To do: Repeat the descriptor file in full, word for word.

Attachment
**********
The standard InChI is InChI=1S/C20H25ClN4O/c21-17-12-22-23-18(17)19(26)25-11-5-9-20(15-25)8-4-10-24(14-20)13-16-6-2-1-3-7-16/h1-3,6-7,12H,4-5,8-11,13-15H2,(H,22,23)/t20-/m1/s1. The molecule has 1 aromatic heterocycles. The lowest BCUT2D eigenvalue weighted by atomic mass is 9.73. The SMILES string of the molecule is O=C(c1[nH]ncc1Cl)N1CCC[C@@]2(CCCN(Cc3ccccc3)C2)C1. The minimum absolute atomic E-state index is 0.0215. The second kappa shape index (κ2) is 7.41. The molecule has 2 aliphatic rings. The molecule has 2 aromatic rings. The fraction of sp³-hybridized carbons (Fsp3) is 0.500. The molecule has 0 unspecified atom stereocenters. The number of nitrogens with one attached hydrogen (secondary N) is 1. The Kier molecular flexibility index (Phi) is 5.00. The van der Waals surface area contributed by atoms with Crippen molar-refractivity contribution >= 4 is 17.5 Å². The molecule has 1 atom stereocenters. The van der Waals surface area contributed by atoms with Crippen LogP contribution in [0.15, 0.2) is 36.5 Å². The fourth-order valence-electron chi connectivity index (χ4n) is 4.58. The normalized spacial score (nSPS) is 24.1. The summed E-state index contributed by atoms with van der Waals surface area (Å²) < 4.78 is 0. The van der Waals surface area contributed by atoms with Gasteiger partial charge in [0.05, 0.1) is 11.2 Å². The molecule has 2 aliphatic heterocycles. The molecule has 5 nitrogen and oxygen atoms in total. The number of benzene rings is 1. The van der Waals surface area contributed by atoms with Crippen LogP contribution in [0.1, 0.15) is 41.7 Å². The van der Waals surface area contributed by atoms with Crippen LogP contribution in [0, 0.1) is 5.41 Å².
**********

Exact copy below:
The standard InChI is InChI=1S/C20H25ClN4O/c21-17-12-22-23-18(17)19(26)25-11-5-9-20(15-25)8-4-10-24(14-20)13-16-6-2-1-3-7-16/h1-3,6-7,12H,4-5,8-11,13-15H2,(H,22,23)/t20-/m1/s1. The molecule has 1 aromatic heterocycles. The lowest BCUT2D eigenvalue weighted by atomic mass is 9.73. The SMILES string of the molecule is O=C(c1[nH]ncc1Cl)N1CCC[C@@]2(CCCN(Cc3ccccc3)C2)C1. The minimum absolute atomic E-state index is 0.0215. The second kappa shape index (κ2) is 7.41. The molecule has 2 aliphatic rings. The molecule has 2 aromatic rings. The fraction of sp³-hybridized carbons (Fsp3) is 0.500. The molecule has 0 unspecified atom stereocenters. The number of nitrogens with one attached hydrogen (secondary N) is 1. The Kier molecular flexibility index (Phi) is 5.00. The van der Waals surface area contributed by atoms with Crippen molar-refractivity contribution >= 4 is 17.5 Å². The molecule has 1 atom stereocenters. The van der Waals surface area contributed by atoms with Crippen LogP contribution in [0.15, 0.2) is 36.5 Å². The fourth-order valence-electron chi connectivity index (χ4n) is 4.58. The normalized spacial score (nSPS) is 24.1. The summed E-state index contributed by atoms with van der Waals surface area (Å²) < 4.78 is 0. The van der Waals surface area contributed by atoms with Gasteiger partial charge in [0.05, 0.1) is 11.2 Å². The molecule has 2 aliphatic heterocycles. The molecule has 5 nitrogen and oxygen atoms in total. The number of benzene rings is 1. The van der Waals surface area contributed by atoms with Crippen LogP contribution in [0.1, 0.15) is 41.7 Å². The van der Waals surface area contributed by atoms with Crippen LogP contribution in [0, 0.1) is 5.41 Å².